Contact Us Host an Event Volunteer Join

Q. Who is Mr. Smarty Plants?

A: There are those who suspect Wildflower Center volunteers are the culpable and capable culprits. Yet, others think staff members play some, albeit small, role. You can torture us with your plant questions, but we will never reveal the Green Guru's secret identity.

Help us grow by giving to the Plant Database Fund or by becoming a member

Did you know you can access the Native Plant Information Network with your web-enabled smartphone?

Share

Ask Mr. Smarty Plants

Ask Mr. Smarty Plants is a free service provided by the staff and volunteers at the Lady Bird Johnson Wildflower Center.

Search Smarty Plants
See a list of all Smarty Plants questions

Please forgive us, but Mr. Smarty Plants has been overwhelmed by a flood of mail and must take a break for awhile to catch up. We hope to be accepting new questions again soon. Thank you!

Need help with plant identification, visit the plant identification page.

 
rate this answer
Not Yet Rated

Saturday - August 07, 2010

From: Austin, TX
Region: Southwest
Topic: Shade Tolerant
Title: Container plant for shade in Austin
Answered by: Barbara Medford

QUESTION:

I am very new to gardening (have already killed two plants on my front entryway), and I looking for a couple recommendations for for a potted plant that I can place on my entryway porch. It is shaded all day, and it does get very hot. It would also be nice to find something that is fairly hardy and doesn't require constant watering, and that is attractive. I would like something that has some height to it - 3-4 feet if possible. If such a plant exists I would very thankful for any advice you can provide! Thanks,

ANSWER:

We have two How-To Articles we think will help you as a beginning gardener. The first one is A Guide to Native Plant Gardening, All the Lady Bird Johnson Wildflower Center will ever recommend will be plants native not only to North America but to the area in which they are being grown. It is an eco-friendly practice to garden natively, and the plants are already adapted to the conditions they find here. The second article we think you would be interested in is Container Gardening with Native Plants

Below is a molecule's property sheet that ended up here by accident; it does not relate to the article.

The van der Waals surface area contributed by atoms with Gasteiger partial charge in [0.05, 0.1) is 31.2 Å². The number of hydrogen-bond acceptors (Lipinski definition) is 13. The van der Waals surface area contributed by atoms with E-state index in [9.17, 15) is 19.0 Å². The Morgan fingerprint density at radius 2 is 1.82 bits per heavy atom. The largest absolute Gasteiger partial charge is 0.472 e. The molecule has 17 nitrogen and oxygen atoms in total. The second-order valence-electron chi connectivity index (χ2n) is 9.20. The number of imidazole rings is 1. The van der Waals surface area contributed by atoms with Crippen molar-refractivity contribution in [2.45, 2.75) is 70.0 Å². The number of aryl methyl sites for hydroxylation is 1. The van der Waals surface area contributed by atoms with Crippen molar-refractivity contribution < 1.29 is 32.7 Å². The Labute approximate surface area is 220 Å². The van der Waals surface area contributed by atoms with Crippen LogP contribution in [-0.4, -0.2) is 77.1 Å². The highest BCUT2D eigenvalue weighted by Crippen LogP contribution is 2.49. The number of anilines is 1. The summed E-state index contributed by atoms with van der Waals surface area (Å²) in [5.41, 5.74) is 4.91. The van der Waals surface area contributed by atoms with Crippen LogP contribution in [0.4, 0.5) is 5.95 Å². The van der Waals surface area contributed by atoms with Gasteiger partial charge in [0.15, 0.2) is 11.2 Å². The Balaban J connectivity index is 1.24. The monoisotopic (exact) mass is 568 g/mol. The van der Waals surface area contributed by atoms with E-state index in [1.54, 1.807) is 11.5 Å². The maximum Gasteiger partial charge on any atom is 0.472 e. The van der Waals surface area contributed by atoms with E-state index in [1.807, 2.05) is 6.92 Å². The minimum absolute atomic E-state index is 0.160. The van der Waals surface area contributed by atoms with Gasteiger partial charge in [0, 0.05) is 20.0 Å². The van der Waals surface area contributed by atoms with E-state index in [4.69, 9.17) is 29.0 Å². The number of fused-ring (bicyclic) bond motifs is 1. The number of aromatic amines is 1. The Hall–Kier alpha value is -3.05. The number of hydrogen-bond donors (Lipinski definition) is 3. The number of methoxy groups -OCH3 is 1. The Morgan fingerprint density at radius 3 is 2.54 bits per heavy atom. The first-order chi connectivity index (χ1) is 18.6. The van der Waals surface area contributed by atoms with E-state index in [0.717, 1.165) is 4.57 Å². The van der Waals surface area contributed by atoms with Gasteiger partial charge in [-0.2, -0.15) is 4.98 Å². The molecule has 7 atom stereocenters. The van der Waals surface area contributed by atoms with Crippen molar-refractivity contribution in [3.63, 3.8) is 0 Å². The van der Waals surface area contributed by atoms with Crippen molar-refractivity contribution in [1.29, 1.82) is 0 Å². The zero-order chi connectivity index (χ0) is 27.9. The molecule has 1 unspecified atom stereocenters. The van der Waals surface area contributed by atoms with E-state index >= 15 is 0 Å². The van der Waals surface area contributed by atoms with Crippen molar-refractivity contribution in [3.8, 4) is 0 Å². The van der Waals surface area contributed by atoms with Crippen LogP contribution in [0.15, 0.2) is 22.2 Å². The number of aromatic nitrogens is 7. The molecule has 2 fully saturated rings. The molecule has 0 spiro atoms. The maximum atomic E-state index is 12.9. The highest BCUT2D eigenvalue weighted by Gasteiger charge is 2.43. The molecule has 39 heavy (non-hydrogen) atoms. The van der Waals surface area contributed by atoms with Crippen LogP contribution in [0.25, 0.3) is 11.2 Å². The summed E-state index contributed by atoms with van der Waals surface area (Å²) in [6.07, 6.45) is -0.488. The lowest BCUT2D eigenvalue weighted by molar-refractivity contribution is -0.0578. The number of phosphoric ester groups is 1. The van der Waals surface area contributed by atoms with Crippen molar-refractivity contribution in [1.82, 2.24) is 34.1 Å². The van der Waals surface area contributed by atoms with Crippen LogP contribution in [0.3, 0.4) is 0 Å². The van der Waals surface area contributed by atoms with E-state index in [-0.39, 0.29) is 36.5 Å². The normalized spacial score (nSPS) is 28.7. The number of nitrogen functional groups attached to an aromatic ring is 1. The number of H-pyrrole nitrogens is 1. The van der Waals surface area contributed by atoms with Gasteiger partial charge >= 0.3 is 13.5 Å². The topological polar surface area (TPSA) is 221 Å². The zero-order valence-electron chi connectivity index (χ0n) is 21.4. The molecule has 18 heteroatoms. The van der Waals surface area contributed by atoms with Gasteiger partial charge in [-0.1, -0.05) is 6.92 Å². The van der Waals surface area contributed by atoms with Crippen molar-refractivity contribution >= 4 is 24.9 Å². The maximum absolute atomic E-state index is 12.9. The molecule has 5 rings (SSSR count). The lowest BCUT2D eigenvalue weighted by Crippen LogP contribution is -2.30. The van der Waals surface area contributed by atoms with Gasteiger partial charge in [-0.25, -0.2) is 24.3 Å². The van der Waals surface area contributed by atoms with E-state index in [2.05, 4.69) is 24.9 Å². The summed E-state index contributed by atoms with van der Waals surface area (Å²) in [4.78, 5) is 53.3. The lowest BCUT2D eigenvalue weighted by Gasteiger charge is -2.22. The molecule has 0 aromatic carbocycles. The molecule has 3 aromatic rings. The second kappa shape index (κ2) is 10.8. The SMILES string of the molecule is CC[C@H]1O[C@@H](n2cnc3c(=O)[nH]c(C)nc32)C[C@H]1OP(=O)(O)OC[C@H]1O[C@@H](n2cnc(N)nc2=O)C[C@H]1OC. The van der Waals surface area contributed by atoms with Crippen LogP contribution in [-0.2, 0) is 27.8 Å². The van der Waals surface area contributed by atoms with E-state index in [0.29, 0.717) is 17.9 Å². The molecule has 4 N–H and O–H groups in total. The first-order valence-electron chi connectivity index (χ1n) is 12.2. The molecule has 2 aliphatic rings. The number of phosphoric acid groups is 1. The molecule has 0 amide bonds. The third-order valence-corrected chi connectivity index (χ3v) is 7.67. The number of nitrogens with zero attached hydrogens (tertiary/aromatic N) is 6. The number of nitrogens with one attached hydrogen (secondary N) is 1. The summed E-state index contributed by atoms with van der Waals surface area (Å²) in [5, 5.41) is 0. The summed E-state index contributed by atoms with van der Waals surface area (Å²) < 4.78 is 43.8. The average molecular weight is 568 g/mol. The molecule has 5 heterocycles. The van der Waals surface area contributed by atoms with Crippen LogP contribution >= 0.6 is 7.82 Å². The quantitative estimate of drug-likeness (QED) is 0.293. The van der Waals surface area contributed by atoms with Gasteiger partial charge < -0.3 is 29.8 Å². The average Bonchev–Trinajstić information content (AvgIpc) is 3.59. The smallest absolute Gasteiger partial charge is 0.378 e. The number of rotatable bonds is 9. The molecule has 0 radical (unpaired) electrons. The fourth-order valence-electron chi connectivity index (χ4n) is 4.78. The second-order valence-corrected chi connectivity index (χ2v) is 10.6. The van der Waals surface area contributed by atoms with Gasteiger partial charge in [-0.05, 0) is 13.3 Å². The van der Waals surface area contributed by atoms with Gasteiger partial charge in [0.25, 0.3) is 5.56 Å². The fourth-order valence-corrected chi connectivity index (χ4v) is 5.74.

After you have read those articles, we hope you will understand when we say your requirements may have eliminated just about every possibility. In the first place, all plants need adequate light; there are some that can get along on less than 2 hours of sunlight a day, which we consider "shade," but not necessarily thrive. It is very difficult to get blooms on any plant without at least a little sunshine. The heat in the area you are concerned about and the desire to have low watering make plant choices even more difficult. A few desert plants can get along without much water, but not without sun. A few (non-native) tropicals can take that much heat and even a lot of shade, but not without a lot of water. 

Another problem is that no plant is going to be attractive year-round. If you are looking for a final solution to fit in a space all the time under all conditions, you need to consider a statue. The sub-tropicals that might be able to withstand the heat and shade would not live through winter without being brought inside. If you are determined to have a plant as a focal point, here are some suggestions: Be flexible, prepared to change and replace plants when they are no longer attractive. Water. We have terra cotta pots on an apartment balcony, and during the summer, we water them every single day. Consider a pedestal or small outdoor table to lend the height you need. We think your best bet is going to be ferns, so we will list some from our Native Plant Database and you can follow the plant links to learn their projected size, water requirements and growing conditions.

Ferns for a Shady Porch in Austin: 

Adiantum capillus-veneris (common maidenhair)

Dryopteris ludoviciana (southern woodfern)

Osmunda cinnamomea (cinnamon fern)

Polystichum acrostichoides (Christmas fern)

From our Native Plant Image Gallery:


Adiantum capillus-veneris

Dryopteris ludoviciana

Osmunda cinnamomea

Polystichum acrostichoides

 

 

 

 

More Shade Tolerant Questions

Groundcover for sun/part shade in Austin
May 07, 2008 - I live in Southwest Austin and I have a small backyard that has part sun/part shade. I have no grass in the backyard and my soil is not the healthiest, so I would like to plant some groundcover versus...
view the full question and answer

Shade and Drought Tolerant Plants for Idaho Shade
March 18, 2016 - I am looking for plants native to Idaho and/or the surrounding region (zone 6 or 7) that would do well in full shade conditions (adjacent to the north side of our house) and meet several criteria: Max...
view the full question and answer

Non-blooming crape myrtle in Italy, TX
June 25, 2008 - It's Italy, TX, again! Thanks for the advice and links, and I'll study those..but here's where I'm stumped on crape myrtle. I have two (almost) trees because they've been planted over 15 years ...
view the full question and answer

Shade, Heat, Drought and Acidic Soil Tolerant Perennials for Las Vegas?
November 28, 2015 - What can I grow under my pine trees that is shade and heat (and acidity) tolerant? I live in Las Vegas, NV and would like perennials to plant under my pine trees.
view the full question and answer

Deer resistant plants for Pittsburgh PA
January 30, 2012 - What shrubs can I plant on a wet slope that gets partial sun that will help control erosion? They need to be something the deer won't eat! We have lots of deer.
view the full question and answer

Support the Wildflower Center by Donating Online or Becoming a Member today.